Compared to original M1 inertia is said to be higher (comparable to original M2), there’s 64% more centre of gravity adjustability and the footprint is 4% larger.
TaylorMade are well known for making super long fairway’s and hybrids. But by building adjustability into the mix spin rates, launch angles and shot bias can all be tweaked which means fairways and hybrids can be set up with the same precision as a driver.
As the M1 family is aimed at distance and adjustability it’s no surprise both the new fairway and hybrid feature sliding weight tracks. And just like the new M1 driver every detail of the design’s been scrutinized to eek out extra on-course performance too.
TaylorMade say the fairway’s been completely reshaped, and thanks to a new Ni-Co 300 alloy face, bounce back is faster than ever. Just like the driver the carbon fiber crown’s thinned from seven layers to six and there’s a new ultra-lightweight hosel adaptor which reduces weight in an inefficient area. By repositioning the weight track (with 25g sliding weight) further from the face a speed pocket’s added to the sole to help protect ball speed on off centre hits.
A recessed sole design means the rear section is lower than the front which improves turf interaction meaning maximum energy’s directed to the ball on every shot. TaylorMade’s new “final finish to final finish” concept spills over from the driver ensuring no stone’s left unturned when it comes to weight saving.
Expect to see the new M1 fairway appearing in golf shops from January 27th 2017.
TaylorMade M1 Fairway details
Lofts: #3 – 15 / 3HL – 17 / #5 – 19
Stock shaft: Mitsubishi Kuro Kage TiNi with 30 upgrade options at no additional charge.
What’s new for 2017
Central weight track
Compared to the original M1 the weight track is now much more central. A 25g sliding weight allows you to dial in a draw, neutral or fade bias.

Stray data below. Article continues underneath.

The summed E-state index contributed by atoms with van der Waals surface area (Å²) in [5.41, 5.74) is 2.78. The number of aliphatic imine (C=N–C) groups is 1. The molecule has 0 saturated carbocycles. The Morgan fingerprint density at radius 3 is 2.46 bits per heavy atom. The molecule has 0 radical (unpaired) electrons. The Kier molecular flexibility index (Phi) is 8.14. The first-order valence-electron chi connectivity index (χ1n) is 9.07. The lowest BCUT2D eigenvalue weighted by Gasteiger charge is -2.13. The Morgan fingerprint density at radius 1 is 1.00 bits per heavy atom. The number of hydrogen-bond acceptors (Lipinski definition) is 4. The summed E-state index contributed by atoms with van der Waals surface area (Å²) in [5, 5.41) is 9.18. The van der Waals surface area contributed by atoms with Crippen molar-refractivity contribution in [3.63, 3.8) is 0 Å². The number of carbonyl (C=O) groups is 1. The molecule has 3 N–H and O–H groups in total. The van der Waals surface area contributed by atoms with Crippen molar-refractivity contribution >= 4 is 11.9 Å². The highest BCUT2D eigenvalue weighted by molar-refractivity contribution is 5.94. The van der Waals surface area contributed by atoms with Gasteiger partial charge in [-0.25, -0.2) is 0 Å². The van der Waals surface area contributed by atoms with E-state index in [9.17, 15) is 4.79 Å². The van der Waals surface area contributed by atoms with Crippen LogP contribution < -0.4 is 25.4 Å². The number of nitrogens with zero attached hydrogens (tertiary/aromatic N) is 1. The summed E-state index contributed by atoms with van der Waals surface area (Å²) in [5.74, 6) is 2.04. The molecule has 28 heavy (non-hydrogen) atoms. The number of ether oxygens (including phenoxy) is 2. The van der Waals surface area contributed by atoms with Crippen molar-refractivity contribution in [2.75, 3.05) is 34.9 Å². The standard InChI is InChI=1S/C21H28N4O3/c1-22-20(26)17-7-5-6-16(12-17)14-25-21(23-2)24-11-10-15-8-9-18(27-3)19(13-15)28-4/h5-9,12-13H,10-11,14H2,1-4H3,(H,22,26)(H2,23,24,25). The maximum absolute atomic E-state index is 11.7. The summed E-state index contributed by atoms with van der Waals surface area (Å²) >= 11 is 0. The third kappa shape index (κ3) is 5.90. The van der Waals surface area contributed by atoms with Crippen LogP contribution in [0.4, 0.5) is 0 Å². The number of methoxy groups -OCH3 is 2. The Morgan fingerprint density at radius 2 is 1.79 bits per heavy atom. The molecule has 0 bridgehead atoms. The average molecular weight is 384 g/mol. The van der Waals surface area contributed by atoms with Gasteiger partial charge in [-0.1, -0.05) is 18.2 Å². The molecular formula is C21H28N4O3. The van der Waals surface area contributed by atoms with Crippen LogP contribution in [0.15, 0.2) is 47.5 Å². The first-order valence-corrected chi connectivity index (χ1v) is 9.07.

Open channel speed pocket
Original M1 didn’t have a speed pocket as the space was taken up with a weight track. TaylorMade say the new speed pocket increases face flex and protects ball speed on off centre hits, increasing forgiveness.
6 layer crown
It’s only one layer of carbon less but every little makes a difference. The weight savings have been relocated to give greater influence over shot shape.
TaylorMade hybrids are played more on tour than any other hybrid. And the M1’s the pro’s favourite thanks to its adjustability and neutral bias.
The new M1 is the companies first hybrid to feature a sliding sole weight (27g) and TaylorMade reckon the new M1’s tour proven shape will appeal to a wider audience, whilst its redesigned sole offers greater playability too.
Unlike the original M1 hybrid you can now dial in either a draw, neutral or fade bias which means ultimate shot shape adjustability and personalisation.
TaylorMade M1 Rescue details
Lofts: #2 – 17 / #3 – 19 / #4 – 21 / #5 – 24
Stock shaft: Mitsubishi Kuro Kage TiNi 70HY
What’s new for 2017
27g sliding sole weight
It’s the first time TaylorMade have put a sliding weight in a hybrid. Unlike original M1 you can now dial in a draw bias too.
Open channel speed pocket
An open channel in the sole allows the face to flex and bounce back more. Protecting ball speed when shots are hit off centre, and meaning greater forgiveness.
Improved sole shaping
Look closely at the heel and you’ll see its more cambered than the original M1. Extra camber increases playability, and eliminates the tendency to “dig” the heel into the turf and turn shots over.